Find tools here to help you track the development of new EPA regulations and to help you find existing regulations. To access this resource, go to our Environmental Resources web page.
Provides weekly and monthly charts with the average costs of food at home by four levels: thrifty, low-cost, moderate, and liberal, with further break-downs by age and gender. Alaska and Hawaii have separate bi-annual charts. Check out this resource from our Food/Nutrition Resources web page.
“The Federation of American Scientists has created an Internet resource for biosecurity policy, bioterrorism information, and biodefense research. The organizations listed here represent various perspectives on what actions individual scientists, research institutions, science journals, the public, and government can do to minimize the threat of bioterrorism while maximizing the benefits of life science research.” Take a look, from our Bioterrorism Resources web page.
The National Public Health Training Centers Network has hundreds of courses on its site, including classes on community health, cultural competency, data and information systems, epidemiology, health disparities, and infectious diseases, among many others. These are appropriate for health educators, health professionals, policy makers, researchers, social workers, and students. Most courses listed here are free, but a few are fee-based. The Public Health Training Centers are funded by HRSA and are partnerships between accredited schools of public health, related academic institutions and public health agencies and organizations. Access this resource from our Jobs and Career Development web page.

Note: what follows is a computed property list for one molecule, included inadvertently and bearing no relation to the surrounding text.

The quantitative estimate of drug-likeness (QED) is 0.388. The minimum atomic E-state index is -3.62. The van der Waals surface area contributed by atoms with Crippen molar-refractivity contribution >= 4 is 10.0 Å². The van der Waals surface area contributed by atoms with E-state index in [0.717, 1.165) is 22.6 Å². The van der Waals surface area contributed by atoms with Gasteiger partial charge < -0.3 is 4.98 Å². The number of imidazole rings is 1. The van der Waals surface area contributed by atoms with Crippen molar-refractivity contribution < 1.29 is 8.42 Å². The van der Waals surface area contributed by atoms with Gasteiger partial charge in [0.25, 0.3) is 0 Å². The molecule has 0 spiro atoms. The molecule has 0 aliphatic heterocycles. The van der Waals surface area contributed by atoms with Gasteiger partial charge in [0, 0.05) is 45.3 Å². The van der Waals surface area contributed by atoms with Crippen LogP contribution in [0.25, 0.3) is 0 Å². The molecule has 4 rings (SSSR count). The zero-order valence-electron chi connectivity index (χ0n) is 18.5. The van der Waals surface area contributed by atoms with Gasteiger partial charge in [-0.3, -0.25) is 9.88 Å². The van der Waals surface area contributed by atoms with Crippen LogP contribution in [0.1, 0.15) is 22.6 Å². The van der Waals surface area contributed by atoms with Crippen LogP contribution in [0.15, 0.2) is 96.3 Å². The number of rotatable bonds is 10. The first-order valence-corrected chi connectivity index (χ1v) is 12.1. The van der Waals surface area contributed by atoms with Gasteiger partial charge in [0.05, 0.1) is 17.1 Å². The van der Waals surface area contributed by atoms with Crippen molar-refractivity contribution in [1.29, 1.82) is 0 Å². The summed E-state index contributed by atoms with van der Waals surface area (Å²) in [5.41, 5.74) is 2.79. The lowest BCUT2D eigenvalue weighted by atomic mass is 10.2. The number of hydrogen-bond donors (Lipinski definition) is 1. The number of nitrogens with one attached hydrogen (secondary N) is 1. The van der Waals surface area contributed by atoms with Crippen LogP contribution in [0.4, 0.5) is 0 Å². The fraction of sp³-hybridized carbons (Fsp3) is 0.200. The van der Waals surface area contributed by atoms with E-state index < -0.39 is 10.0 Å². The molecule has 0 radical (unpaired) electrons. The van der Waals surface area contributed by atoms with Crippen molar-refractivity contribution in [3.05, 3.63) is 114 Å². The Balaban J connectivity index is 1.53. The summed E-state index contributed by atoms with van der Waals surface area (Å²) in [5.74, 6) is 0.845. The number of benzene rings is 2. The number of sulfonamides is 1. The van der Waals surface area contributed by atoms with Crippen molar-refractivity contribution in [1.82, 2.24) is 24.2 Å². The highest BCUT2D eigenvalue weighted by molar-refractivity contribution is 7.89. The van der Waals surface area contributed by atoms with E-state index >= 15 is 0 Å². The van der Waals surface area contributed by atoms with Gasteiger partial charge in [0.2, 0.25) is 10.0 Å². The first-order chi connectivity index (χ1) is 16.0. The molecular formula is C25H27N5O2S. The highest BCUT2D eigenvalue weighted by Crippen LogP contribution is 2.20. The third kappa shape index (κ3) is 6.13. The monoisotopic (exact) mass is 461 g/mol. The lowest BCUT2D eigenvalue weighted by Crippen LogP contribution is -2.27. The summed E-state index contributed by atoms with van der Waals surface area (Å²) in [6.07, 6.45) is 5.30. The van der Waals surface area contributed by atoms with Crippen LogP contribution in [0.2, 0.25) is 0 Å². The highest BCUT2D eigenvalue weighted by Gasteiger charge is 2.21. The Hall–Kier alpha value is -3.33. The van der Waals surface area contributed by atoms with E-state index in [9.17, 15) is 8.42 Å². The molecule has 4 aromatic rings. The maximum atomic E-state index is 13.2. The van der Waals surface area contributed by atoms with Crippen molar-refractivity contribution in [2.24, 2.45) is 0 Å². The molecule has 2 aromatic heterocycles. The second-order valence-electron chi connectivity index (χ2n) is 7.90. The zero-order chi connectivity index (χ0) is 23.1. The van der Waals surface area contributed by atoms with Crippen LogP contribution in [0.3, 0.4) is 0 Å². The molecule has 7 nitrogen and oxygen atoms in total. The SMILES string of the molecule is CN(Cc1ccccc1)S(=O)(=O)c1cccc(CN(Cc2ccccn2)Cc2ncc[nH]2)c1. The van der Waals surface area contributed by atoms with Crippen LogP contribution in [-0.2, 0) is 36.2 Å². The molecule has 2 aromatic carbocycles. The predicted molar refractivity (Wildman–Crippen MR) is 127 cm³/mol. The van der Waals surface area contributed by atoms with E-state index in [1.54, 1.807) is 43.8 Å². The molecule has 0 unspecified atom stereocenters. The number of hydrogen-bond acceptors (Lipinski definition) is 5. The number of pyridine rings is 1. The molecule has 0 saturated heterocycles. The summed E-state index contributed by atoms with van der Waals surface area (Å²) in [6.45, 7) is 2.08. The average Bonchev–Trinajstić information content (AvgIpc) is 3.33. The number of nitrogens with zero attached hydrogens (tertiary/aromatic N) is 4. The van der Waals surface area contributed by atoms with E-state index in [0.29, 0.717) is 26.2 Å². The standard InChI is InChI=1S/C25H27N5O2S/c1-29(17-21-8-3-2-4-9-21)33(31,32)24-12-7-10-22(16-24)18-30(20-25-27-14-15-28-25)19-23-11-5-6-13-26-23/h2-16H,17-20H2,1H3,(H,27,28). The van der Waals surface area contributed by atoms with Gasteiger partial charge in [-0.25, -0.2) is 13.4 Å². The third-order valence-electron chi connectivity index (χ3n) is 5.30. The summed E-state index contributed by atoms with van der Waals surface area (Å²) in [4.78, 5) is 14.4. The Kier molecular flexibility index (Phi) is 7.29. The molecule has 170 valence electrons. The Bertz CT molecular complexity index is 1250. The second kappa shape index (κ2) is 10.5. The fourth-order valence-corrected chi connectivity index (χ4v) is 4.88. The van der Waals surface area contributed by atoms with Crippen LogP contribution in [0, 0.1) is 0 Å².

The second annual CDC-sponsored occupational health colloquium, “Preventing and Treating Biological Exposures” will be held June 15-17, 2011 in San Diego, CA. The colloquium is presented by the Centers for Disease Control and Prevention, Eagleson Institute, and Elizabeth R. Griffin Research Foundation, and sponsored by the American Biological Safety Association, American College of Occupational and Environmental Medicine, and the California State Association of Occupational Health Nurses. The gathering is designed for occupational medicine, infectious disease and emergency physicians; physician assistants and nurse practitioners; occupational health nurses; veterinarians and biosafety professionals. For more information, go to www.eagleson.org/OCCHEALTH or call Eagleson Institute at 207-490-1076.
“The Johns Hopkins Bloomberg School of Public Health’s OPENCOURSEWARE (OCW) project provides access to content of the School’s most popular courses.” These courses are free and are “…snapshots of content available in an academic course without any interaction with faculty or students at the Bloomberg School of Public Health.” Topics include biostatistics, environment, global health, nutrition, and refugee health, among many others. Check it out, from our Jobs and Career Development web page.